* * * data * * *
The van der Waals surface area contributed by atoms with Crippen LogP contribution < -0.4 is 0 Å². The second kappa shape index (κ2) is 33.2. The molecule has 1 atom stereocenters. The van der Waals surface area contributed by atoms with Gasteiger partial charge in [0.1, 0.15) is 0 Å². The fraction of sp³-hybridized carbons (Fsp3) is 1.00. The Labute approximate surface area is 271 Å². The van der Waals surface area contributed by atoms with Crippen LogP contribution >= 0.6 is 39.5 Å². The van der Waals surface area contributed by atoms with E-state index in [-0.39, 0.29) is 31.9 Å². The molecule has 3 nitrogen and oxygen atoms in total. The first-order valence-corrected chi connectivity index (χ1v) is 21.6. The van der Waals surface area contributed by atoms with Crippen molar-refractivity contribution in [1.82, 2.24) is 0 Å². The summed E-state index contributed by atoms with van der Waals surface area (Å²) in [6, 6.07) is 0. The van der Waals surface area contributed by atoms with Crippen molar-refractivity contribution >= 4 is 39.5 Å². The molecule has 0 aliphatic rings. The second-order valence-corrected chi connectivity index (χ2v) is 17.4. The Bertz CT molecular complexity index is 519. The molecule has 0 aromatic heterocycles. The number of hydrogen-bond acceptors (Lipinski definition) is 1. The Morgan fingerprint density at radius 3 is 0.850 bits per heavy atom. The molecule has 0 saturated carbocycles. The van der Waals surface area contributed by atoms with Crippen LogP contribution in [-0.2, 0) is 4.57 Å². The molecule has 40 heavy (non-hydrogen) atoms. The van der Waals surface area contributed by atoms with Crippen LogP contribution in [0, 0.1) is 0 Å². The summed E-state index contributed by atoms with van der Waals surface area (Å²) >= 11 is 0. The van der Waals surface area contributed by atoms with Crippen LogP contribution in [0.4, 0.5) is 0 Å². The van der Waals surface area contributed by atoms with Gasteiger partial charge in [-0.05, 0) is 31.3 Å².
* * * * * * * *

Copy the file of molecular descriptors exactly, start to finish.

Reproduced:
The van der Waals surface area contributed by atoms with Crippen LogP contribution < -0.4 is 0 Å². The second kappa shape index (κ2) is 33.2. The molecule has 1 atom stereocenters. The van der Waals surface area contributed by atoms with Gasteiger partial charge in [0.1, 0.15) is 0 Å². The fraction of sp³-hybridized carbons (Fsp3) is 1.00. The Labute approximate surface area is 271 Å². The van der Waals surface area contributed by atoms with Crippen LogP contribution >= 0.6 is 39.5 Å². The van der Waals surface area contributed by atoms with E-state index in [-0.39, 0.29) is 31.9 Å². The molecule has 3 nitrogen and oxygen atoms in total. The first-order valence-corrected chi connectivity index (χ1v) is 21.6. The van der Waals surface area contributed by atoms with Crippen molar-refractivity contribution in [1.82, 2.24) is 0 Å². The summed E-state index contributed by atoms with van der Waals surface area (Å²) in [6, 6.07) is 0. The van der Waals surface area contributed by atoms with Crippen molar-refractivity contribution >= 4 is 39.5 Å². The molecule has 0 aliphatic rings. The second-order valence-corrected chi connectivity index (χ2v) is 17.4. The Bertz CT molecular complexity index is 519. The molecule has 0 aromatic heterocycles. The number of hydrogen-bond acceptors (Lipinski definition) is 1. The Morgan fingerprint density at radius 3 is 0.850 bits per heavy atom. The molecule has 0 saturated carbocycles. The van der Waals surface area contributed by atoms with Crippen LogP contribution in [-0.2, 0) is 4.57 Å². The molecule has 40 heavy (non-hydrogen) atoms. The van der Waals surface area contributed by atoms with Crippen LogP contribution in [0, 0.1) is 0 Å². The summed E-state index contributed by atoms with van der Waals surface area (Å²) >= 11 is 0. The van der Waals surface area contributed by atoms with Crippen LogP contribution in [0.4, 0.5) is 0 Å². The van der Waals surface area contributed by atoms with Gasteiger partial charge in [-0.05, 0) is 31.3 Å².